With my body still on east coast time, I woke up at dawn. The sun hadn’t yet appeared over the mountains, so the long beach outside my window was in deep shade. I pulled on some clothes, grabbed my camera, and went out for a walk. It was colder than I had expected. The soft sand I stepped into felt more like snow. It looked like snow, too, the way it was sculpted into shapes by the wind. Waves rolled in, the white foamy crests striking in the early morning light.
I turned north to walk up towards the big rocks that make an arch. I had the whole beach to myself. I didn’t see another person although I did find a sand castle built yesterday and evidence of an evening bonfire. I wandered up the beach, happily taking photos, sometimes wandering in the water to get just the right shot. I didn’t really have enough light yet for good photos, but I didn’t really care. Having a camera in hand just makes me notice how beautiful everything is.
I was glad, as I walked, that I was wearing a warm fleece, and I began to regret the decision to go barefoot. The sensations in my feet were painful at first, and then they began to go numb, so that it was as if I was dragging along these heavy blocks of ice. “As soon as the sun comes across the bluffs, the sand will get warm,” I told myself. I kept looking hopefully over to the string of beach houses to the east. I turned back towards my motel, wondering how far I’d gone. I’d been out for at least an hour.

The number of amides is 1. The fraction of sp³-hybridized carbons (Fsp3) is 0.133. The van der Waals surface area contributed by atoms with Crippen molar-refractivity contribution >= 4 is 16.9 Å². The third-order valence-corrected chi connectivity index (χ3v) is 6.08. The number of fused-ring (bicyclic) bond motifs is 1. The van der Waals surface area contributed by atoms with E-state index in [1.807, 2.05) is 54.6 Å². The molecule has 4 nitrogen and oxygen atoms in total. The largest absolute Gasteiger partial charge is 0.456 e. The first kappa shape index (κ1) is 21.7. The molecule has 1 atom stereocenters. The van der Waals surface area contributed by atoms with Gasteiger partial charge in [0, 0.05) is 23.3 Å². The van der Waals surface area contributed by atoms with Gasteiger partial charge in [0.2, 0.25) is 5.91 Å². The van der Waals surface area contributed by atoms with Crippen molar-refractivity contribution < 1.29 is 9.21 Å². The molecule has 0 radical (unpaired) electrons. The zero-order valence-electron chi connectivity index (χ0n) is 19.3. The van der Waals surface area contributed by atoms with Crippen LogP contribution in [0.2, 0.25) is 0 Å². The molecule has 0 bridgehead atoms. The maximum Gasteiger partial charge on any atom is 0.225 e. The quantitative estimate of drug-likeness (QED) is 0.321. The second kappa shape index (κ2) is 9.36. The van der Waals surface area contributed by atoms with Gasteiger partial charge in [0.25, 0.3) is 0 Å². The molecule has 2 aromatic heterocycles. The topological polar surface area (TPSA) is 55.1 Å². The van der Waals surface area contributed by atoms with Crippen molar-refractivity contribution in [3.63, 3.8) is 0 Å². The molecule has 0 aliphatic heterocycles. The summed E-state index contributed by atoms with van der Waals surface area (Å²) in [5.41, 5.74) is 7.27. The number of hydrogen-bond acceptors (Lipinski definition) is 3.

I knew it was getting later because I saw another person on the sand, a woman walking a dog. I looked enviously at the sneakers and thick socks she was wearing. By then, I was feeling eager to get back to my warm room. Just one problem. None of the buildings along the shore looked familiar. I remembered that the motel was built of weathered grey wood, but that described almost every building I saw. In my wanderings, I’d been so focused on the ocean that I hadn’t looked towards the shore, and nothing I was passing looked familiar. Maybe I’d already passed the motel. My feet were so cold that I probably looked drunk as I stumbled along the cold sand.
Just then, the sun finally crept past over the tallest bluff, sending rays of light across the sand. I saw a sand castle in front of me — the same one I had noticed earlier! That meant I was right near my motel. With relief I stepped onto the sunlit sand. Already, it felt warmer. I sat down in the sand to take a photo of the castle and absorb the sun as it spread across the beach.